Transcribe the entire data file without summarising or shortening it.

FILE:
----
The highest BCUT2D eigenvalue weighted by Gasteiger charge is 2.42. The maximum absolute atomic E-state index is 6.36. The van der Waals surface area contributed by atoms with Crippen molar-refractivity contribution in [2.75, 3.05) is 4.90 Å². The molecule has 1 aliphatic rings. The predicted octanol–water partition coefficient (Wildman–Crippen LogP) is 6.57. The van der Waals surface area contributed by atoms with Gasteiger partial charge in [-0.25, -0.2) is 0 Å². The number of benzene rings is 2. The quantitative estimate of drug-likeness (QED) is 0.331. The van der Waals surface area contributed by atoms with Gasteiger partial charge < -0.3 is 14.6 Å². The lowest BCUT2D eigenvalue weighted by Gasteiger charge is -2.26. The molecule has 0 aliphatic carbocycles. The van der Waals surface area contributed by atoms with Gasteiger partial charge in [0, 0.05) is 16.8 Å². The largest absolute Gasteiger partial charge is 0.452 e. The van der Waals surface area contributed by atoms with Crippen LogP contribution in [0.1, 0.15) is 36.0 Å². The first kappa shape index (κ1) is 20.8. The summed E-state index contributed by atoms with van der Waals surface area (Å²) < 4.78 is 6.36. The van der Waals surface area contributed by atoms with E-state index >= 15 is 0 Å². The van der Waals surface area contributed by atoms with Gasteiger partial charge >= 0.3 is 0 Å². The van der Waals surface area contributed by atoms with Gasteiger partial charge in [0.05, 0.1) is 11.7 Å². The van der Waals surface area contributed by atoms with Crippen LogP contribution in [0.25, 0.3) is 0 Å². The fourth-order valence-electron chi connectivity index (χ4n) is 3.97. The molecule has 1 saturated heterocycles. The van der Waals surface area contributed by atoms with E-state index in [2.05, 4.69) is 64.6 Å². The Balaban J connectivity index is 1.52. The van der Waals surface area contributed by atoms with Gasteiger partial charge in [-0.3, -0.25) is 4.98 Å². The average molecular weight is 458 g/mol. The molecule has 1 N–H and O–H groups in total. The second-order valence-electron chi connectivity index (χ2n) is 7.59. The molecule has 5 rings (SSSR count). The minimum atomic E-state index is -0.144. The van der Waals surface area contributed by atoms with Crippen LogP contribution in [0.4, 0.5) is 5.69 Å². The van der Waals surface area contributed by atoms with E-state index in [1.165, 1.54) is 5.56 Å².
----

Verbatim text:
The highest BCUT2D eigenvalue weighted by Gasteiger charge is 2.42. The maximum absolute atomic E-state index is 6.36. The van der Waals surface area contributed by atoms with Crippen molar-refractivity contribution in [2.75, 3.05) is 4.90 Å². The molecule has 1 aliphatic rings. The predicted octanol–water partition coefficient (Wildman–Crippen LogP) is 6.57. The van der Waals surface area contributed by atoms with Gasteiger partial charge in [-0.25, -0.2) is 0 Å². The number of benzene rings is 2. The quantitative estimate of drug-likeness (QED) is 0.331. The van der Waals surface area contributed by atoms with Gasteiger partial charge < -0.3 is 14.6 Å². The lowest BCUT2D eigenvalue weighted by Gasteiger charge is -2.26. The molecule has 0 aliphatic carbocycles. The van der Waals surface area contributed by atoms with Gasteiger partial charge in [0, 0.05) is 16.8 Å². The largest absolute Gasteiger partial charge is 0.452 e. The van der Waals surface area contributed by atoms with Crippen LogP contribution in [0.1, 0.15) is 36.0 Å². The first kappa shape index (κ1) is 20.8. The summed E-state index contributed by atoms with van der Waals surface area (Å²) < 4.78 is 6.36. The van der Waals surface area contributed by atoms with E-state index >= 15 is 0 Å². The van der Waals surface area contributed by atoms with Gasteiger partial charge >= 0.3 is 0 Å². The van der Waals surface area contributed by atoms with Gasteiger partial charge in [0.05, 0.1) is 11.7 Å². The van der Waals surface area contributed by atoms with Crippen LogP contribution in [0.25, 0.3) is 0 Å². The fourth-order valence-electron chi connectivity index (χ4n) is 3.97. The molecule has 1 saturated heterocycles. The van der Waals surface area contributed by atoms with E-state index in [2.05, 4.69) is 64.6 Å². The Balaban J connectivity index is 1.52. The van der Waals surface area contributed by atoms with Gasteiger partial charge in [-0.3, -0.25) is 4.98 Å². The average molecular weight is 458 g/mol. The molecule has 1 N–H and O–H groups in total. The second-order valence-electron chi connectivity index (χ2n) is 7.59. The molecule has 5 rings (SSSR count). The minimum atomic E-state index is -0.144. The van der Waals surface area contributed by atoms with Crippen LogP contribution in [0.4, 0.5) is 5.69 Å². The van der Waals surface area contributed by atoms with E-state index in [1.165, 1.54) is 5.56 Å².